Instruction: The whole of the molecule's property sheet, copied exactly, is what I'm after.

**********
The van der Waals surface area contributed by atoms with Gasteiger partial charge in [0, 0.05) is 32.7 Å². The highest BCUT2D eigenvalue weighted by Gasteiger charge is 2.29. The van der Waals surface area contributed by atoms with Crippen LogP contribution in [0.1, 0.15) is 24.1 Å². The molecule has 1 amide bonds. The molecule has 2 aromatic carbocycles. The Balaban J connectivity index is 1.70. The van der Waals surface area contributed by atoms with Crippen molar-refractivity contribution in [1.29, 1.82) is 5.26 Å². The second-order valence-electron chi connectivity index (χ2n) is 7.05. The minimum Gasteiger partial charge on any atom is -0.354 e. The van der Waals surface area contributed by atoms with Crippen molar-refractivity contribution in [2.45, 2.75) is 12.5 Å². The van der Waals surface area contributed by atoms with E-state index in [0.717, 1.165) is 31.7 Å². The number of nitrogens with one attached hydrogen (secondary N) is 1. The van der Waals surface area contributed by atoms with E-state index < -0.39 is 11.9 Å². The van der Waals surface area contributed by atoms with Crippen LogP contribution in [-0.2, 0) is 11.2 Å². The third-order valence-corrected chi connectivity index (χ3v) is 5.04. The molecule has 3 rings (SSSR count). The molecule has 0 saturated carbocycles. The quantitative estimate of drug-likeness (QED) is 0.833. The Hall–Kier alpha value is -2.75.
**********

The van der Waals surface area contributed by atoms with Gasteiger partial charge in [0, 0.05) is 32.7 Å². The highest BCUT2D eigenvalue weighted by Gasteiger charge is 2.29. The van der Waals surface area contributed by atoms with Crippen LogP contribution in [0.1, 0.15) is 24.1 Å². The molecule has 1 amide bonds. The molecule has 2 aromatic carbocycles. The Balaban J connectivity index is 1.70. The van der Waals surface area contributed by atoms with Crippen molar-refractivity contribution in [1.29, 1.82) is 5.26 Å². The second-order valence-electron chi connectivity index (χ2n) is 7.05. The minimum Gasteiger partial charge on any atom is -0.354 e. The van der Waals surface area contributed by atoms with Crippen molar-refractivity contribution in [2.45, 2.75) is 12.5 Å². The van der Waals surface area contributed by atoms with E-state index in [0.717, 1.165) is 31.7 Å². The number of nitrogens with one attached hydrogen (secondary N) is 1. The van der Waals surface area contributed by atoms with E-state index < -0.39 is 11.9 Å². The van der Waals surface area contributed by atoms with Crippen LogP contribution in [-0.2, 0) is 11.2 Å². The third-order valence-corrected chi connectivity index (χ3v) is 5.04. The molecule has 3 rings (SSSR count). The molecule has 0 saturated carbocycles. The quantitative estimate of drug-likeness (QED) is 0.833. The Hall–Kier alpha value is -2.75.